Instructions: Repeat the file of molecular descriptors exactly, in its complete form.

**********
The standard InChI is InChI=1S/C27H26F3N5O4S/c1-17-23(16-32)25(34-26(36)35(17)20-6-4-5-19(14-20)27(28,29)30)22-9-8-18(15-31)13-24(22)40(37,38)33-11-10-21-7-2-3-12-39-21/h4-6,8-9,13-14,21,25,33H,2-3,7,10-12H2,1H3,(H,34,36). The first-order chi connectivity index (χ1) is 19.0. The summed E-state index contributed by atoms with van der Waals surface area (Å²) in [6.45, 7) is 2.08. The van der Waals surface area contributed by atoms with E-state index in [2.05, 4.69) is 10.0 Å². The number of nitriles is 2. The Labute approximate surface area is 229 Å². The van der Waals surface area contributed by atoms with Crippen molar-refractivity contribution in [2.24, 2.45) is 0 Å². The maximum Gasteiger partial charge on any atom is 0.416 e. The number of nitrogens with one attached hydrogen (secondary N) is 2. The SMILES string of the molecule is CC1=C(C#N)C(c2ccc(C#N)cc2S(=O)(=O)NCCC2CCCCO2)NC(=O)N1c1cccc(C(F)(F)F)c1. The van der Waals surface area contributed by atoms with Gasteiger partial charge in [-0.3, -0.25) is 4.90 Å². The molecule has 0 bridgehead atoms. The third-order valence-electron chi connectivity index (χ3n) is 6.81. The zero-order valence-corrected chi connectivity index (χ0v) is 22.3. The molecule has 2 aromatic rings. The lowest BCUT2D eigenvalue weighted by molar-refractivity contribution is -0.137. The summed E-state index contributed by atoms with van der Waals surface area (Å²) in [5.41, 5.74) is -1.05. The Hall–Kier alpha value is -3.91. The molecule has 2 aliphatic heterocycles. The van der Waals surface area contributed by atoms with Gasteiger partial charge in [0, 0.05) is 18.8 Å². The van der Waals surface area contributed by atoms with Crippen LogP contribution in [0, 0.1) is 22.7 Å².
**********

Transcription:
The standard InChI is InChI=1S/C27H26F3N5O4S/c1-17-23(16-32)25(34-26(36)35(17)20-6-4-5-19(14-20)27(28,29)30)22-9-8-18(15-31)13-24(22)40(37,38)33-11-10-21-7-2-3-12-39-21/h4-6,8-9,13-14,21,25,33H,2-3,7,10-12H2,1H3,(H,34,36). The first-order chi connectivity index (χ1) is 19.0. The summed E-state index contributed by atoms with van der Waals surface area (Å²) in [6.45, 7) is 2.08. The van der Waals surface area contributed by atoms with E-state index in [2.05, 4.69) is 10.0 Å². The number of nitriles is 2. The Labute approximate surface area is 229 Å². The van der Waals surface area contributed by atoms with Crippen molar-refractivity contribution in [2.24, 2.45) is 0 Å². The maximum Gasteiger partial charge on any atom is 0.416 e. The number of nitrogens with one attached hydrogen (secondary N) is 2. The SMILES string of the molecule is CC1=C(C#N)C(c2ccc(C#N)cc2S(=O)(=O)NCCC2CCCCO2)NC(=O)N1c1cccc(C(F)(F)F)c1. The van der Waals surface area contributed by atoms with Gasteiger partial charge in [-0.3, -0.25) is 4.90 Å². The molecule has 0 bridgehead atoms. The third-order valence-electron chi connectivity index (χ3n) is 6.81. The zero-order valence-corrected chi connectivity index (χ0v) is 22.3. The molecule has 2 aromatic rings. The lowest BCUT2D eigenvalue weighted by molar-refractivity contribution is -0.137. The summed E-state index contributed by atoms with van der Waals surface area (Å²) in [5.41, 5.74) is -1.05. The Hall–Kier alpha value is -3.91. The molecule has 2 aliphatic heterocycles. The van der Waals surface area contributed by atoms with Gasteiger partial charge in [0, 0.05) is 18.8 Å². The van der Waals surface area contributed by atoms with Crippen LogP contribution in [0, 0.1) is 22.7 Å².